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Small Footages Of New Zealand’s Christchurch Attack Still Visible On Facebook, Says Report

In one instance, instead of removing the video, which shows the terrorist shooting and murdering innocent civilians from a first-person perspective, Facebook has simply marked the clip as potentially containing "violent or graphic content".

Small Footages Of New Zealand’s Christchurch Attack Still Visible On Facebook, Says Report
Small Footages Of New Zealand’s Christchurch Attack Still Visible On Facebook, Says Report
outlookindia.com
2019-04-20T12:01:35+0530

Sections of raw footage of the Christchurch mosque shooting incident that occurred on March 15, are still visible on Facebook for the users to watch, despite its claim that the live streaming video has been removed from its platform.

According to a report in Motherboard on Friday, certain videos on Facebook and Instagram show sections of the raw attack footage.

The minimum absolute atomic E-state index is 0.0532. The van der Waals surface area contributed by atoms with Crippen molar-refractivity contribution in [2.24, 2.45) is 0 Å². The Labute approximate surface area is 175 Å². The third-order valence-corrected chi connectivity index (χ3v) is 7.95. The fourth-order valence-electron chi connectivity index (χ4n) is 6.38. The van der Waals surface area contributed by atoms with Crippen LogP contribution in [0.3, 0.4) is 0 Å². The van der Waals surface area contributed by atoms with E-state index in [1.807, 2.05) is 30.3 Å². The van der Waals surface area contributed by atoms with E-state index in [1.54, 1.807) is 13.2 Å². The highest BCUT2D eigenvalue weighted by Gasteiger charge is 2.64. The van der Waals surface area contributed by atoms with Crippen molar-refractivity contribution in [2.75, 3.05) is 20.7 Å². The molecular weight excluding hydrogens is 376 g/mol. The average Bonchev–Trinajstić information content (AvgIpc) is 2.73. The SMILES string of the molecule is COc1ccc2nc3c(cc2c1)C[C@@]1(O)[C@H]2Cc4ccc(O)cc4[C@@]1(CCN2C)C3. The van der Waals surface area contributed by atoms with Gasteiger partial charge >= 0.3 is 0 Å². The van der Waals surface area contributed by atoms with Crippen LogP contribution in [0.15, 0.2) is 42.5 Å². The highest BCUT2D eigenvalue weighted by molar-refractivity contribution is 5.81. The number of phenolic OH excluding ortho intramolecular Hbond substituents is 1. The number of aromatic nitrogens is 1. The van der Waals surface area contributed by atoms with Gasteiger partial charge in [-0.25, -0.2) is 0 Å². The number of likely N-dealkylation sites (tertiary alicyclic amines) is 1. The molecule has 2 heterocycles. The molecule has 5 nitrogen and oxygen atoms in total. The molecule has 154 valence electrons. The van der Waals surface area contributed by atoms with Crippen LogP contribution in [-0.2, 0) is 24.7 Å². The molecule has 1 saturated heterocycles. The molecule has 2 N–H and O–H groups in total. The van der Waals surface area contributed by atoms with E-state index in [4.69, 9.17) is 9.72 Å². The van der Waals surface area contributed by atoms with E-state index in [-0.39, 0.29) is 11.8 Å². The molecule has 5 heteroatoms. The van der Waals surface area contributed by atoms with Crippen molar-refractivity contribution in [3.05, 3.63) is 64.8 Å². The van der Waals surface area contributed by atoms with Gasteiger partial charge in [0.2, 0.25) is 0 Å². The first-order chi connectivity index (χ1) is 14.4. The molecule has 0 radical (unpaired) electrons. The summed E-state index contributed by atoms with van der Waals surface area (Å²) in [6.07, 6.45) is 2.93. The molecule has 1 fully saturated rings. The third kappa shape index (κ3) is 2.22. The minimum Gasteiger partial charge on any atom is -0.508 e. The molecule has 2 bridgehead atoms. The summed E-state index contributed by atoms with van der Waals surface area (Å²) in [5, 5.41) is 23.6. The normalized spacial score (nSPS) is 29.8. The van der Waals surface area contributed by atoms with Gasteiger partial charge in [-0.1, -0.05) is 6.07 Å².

"The world's biggest and most well-resourced social media network is still hosting copies of the violent attack video on its own platform as well as Instagram," the report claimed.

Some of the videos are slices of the original 17-minute clip, trimmed down to one minute or so, and are open to be viewed by anyone.

In one instance, instead of removing the video, which shows the terrorist shooting and murdering innocent civilians from a first-person perspective, Facebook has simply marked the clip as potentially containing "violent or graphic content".

One of the clips shows the terrorist walking up to the first mosque he targeted, and opening fire. The video does not show the full attack, and stops at the 01:15 mark.

A Facebook spokesperson, however, said, "the video did violate our policies and has been removed".

The Facebook live streaming of the New Zealand terror attack sparked global outrage. The video was viewed over 4,000 times before it was removed.

The video was later shared in millions on other social media platforms, including Twitter and YouTube.

Facing flak, the social media giant is now exploring restrictions on who can use its "Facebook Live" feature.

Earlier this month, New Zealand's privacy commissioner John Edwards, labelled Facebook as "morally bankrupt pathological liars", after the social media platform's CEO, Mark Zuckerberg tried to play down the Facebook live streaming of Christchurch shooting.

IANS

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